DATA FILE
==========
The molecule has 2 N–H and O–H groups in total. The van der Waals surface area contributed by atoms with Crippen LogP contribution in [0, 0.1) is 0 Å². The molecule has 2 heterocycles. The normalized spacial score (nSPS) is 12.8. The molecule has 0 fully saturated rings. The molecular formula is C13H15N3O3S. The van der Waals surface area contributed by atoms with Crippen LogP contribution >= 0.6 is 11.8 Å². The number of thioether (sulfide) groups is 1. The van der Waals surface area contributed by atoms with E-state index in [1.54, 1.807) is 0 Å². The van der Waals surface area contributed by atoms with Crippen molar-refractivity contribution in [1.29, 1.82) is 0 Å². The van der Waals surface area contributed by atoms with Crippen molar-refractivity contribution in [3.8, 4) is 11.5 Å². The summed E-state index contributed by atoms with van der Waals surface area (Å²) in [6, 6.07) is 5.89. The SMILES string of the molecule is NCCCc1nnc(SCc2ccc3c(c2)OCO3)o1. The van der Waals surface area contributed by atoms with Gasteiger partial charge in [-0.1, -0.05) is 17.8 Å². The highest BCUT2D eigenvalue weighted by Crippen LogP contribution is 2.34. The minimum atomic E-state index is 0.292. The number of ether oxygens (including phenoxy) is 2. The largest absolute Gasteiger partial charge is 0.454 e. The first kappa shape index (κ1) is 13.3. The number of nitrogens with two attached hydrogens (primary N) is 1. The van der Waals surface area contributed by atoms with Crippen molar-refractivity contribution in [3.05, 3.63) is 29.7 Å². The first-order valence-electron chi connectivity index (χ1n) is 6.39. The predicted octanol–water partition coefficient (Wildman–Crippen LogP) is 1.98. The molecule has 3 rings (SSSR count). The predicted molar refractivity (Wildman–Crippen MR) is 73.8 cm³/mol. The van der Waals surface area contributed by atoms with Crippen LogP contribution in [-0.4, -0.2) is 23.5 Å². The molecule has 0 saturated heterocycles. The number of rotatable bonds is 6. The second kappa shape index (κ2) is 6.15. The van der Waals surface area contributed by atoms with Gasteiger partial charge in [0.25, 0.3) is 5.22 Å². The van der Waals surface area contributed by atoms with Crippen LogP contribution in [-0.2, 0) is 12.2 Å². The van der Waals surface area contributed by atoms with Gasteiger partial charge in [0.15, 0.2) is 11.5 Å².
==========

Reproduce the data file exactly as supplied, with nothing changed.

The molecule has 2 N–H and O–H groups in total. The van der Waals surface area contributed by atoms with Crippen LogP contribution in [0, 0.1) is 0 Å². The molecule has 2 heterocycles. The normalized spacial score (nSPS) is 12.8. The molecule has 0 fully saturated rings. The molecular formula is C13H15N3O3S. The van der Waals surface area contributed by atoms with Crippen LogP contribution >= 0.6 is 11.8 Å². The number of thioether (sulfide) groups is 1. The van der Waals surface area contributed by atoms with E-state index in [1.54, 1.807) is 0 Å². The van der Waals surface area contributed by atoms with Crippen molar-refractivity contribution in [1.29, 1.82) is 0 Å². The van der Waals surface area contributed by atoms with Crippen molar-refractivity contribution in [3.8, 4) is 11.5 Å². The summed E-state index contributed by atoms with van der Waals surface area (Å²) in [6, 6.07) is 5.89. The SMILES string of the molecule is NCCCc1nnc(SCc2ccc3c(c2)OCO3)o1. The van der Waals surface area contributed by atoms with Gasteiger partial charge in [-0.1, -0.05) is 17.8 Å². The highest BCUT2D eigenvalue weighted by Crippen LogP contribution is 2.34. The minimum atomic E-state index is 0.292. The number of ether oxygens (including phenoxy) is 2. The largest absolute Gasteiger partial charge is 0.454 e. The first kappa shape index (κ1) is 13.3. The number of nitrogens with two attached hydrogens (primary N) is 1. The van der Waals surface area contributed by atoms with Crippen molar-refractivity contribution in [3.05, 3.63) is 29.7 Å². The first-order valence-electron chi connectivity index (χ1n) is 6.39. The predicted octanol–water partition coefficient (Wildman–Crippen LogP) is 1.98. The molecule has 3 rings (SSSR count). The predicted molar refractivity (Wildman–Crippen MR) is 73.8 cm³/mol. The van der Waals surface area contributed by atoms with Crippen LogP contribution in [-0.4, -0.2) is 23.5 Å². The molecule has 0 saturated heterocycles. The number of rotatable bonds is 6. The second kappa shape index (κ2) is 6.15. The van der Waals surface area contributed by atoms with Gasteiger partial charge in [0.25, 0.3) is 5.22 Å². The van der Waals surface area contributed by atoms with Crippen LogP contribution in [-0.2, 0) is 12.2 Å². The van der Waals surface area contributed by atoms with Gasteiger partial charge in [0.15, 0.2) is 11.5 Å².